Honesto Silva Ibarra, a temporary worker for Sarbanand Farms in Suma, Wash., died on Sunday, Aug. 6. Now, workers are protesting, citing allegations of mistreatment and unsafe conditions at the blueberry grower’s job sites and living quarters.
According to news reports, Ibarra, a 28-year-old working under an H-2A agricultural visa, first became ill on Monday, July 31 and complained of a headache to managers on Wednesday, Aug. 2. After returning to his cabin to rest, he allegedly was told he needed to return to work.
“And when the shift ended the next day, he went back to work also still with headaches. And the weather was hotter that day. He told again the supervisor how he felt. Again the supervisor ignored him in his request. He went back to his cabin. He couldn't take it anymore,” coworker Barbaro Rosas Olibares told The Stranger.
Ibarra then requested to be taken to the airport to return to Mexico, but discovered his visa was expired as of June 30. Shortly after, he went to a local clinic and eventually was transferred to Harborview Medical Center, where Ibarra died Saturday.
Suma, Wash., about two hours outside of Seattle, recently had been experiencing a heat wave, with temperatures reaching 90 degrees during the hottest parts of the day. Ibarra initially was treated for dehydration and later suffered cardiac arrest.
The company has responded, denying that Ibarra told supervisors about his medical conditions or illnesses. Sarbanand Farms, in a written statement, claims that Ibarra never disclosed his diabetes, and the first the company staff learned of any disease was on Wednesday, Aug. 2.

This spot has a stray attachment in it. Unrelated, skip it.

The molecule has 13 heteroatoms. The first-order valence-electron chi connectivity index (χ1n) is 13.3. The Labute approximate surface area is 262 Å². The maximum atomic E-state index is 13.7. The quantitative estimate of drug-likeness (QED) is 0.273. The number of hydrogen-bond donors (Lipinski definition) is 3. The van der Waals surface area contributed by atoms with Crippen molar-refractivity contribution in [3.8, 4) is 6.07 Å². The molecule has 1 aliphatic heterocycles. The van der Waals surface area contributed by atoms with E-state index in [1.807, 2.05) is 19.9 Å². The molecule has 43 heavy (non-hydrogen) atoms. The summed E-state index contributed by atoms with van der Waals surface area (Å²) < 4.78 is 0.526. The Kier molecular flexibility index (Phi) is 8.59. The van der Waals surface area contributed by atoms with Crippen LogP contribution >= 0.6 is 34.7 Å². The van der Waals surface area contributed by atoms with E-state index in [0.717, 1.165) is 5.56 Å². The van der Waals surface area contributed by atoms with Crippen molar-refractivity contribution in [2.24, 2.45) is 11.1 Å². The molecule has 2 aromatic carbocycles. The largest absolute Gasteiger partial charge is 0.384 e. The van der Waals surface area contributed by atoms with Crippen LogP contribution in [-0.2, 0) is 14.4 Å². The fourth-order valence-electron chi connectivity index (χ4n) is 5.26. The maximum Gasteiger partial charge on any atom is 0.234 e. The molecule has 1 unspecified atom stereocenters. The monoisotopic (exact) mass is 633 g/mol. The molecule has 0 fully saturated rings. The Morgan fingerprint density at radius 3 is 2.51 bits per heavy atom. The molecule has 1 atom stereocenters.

In response to news reports, the company claims Ibarra never made the request to be taken to the airport to be flown back to Mexico. It also says his wife and family, the majority of which maintain residence out of the country, will not be responsible for medical care. Sarbanand’s entire statement can be found at the Lynden Tribune.
Since then, more than 70 workers for the blueberry grower were fired for insubordination after refusing to return to work and also currently are displaced from their living quarters. The employees protested, saying Ibarra did complain, and they were exposed to long work hours and unsafe conditions.
“We are aware of the situation. It is a labor issue and we do not comment on such matters other than to say we hope the issues can be resolved,” Farm representative Norm Hartman told the Lynden Tribune in an email.
Ibarra leaves behind a wife and three children.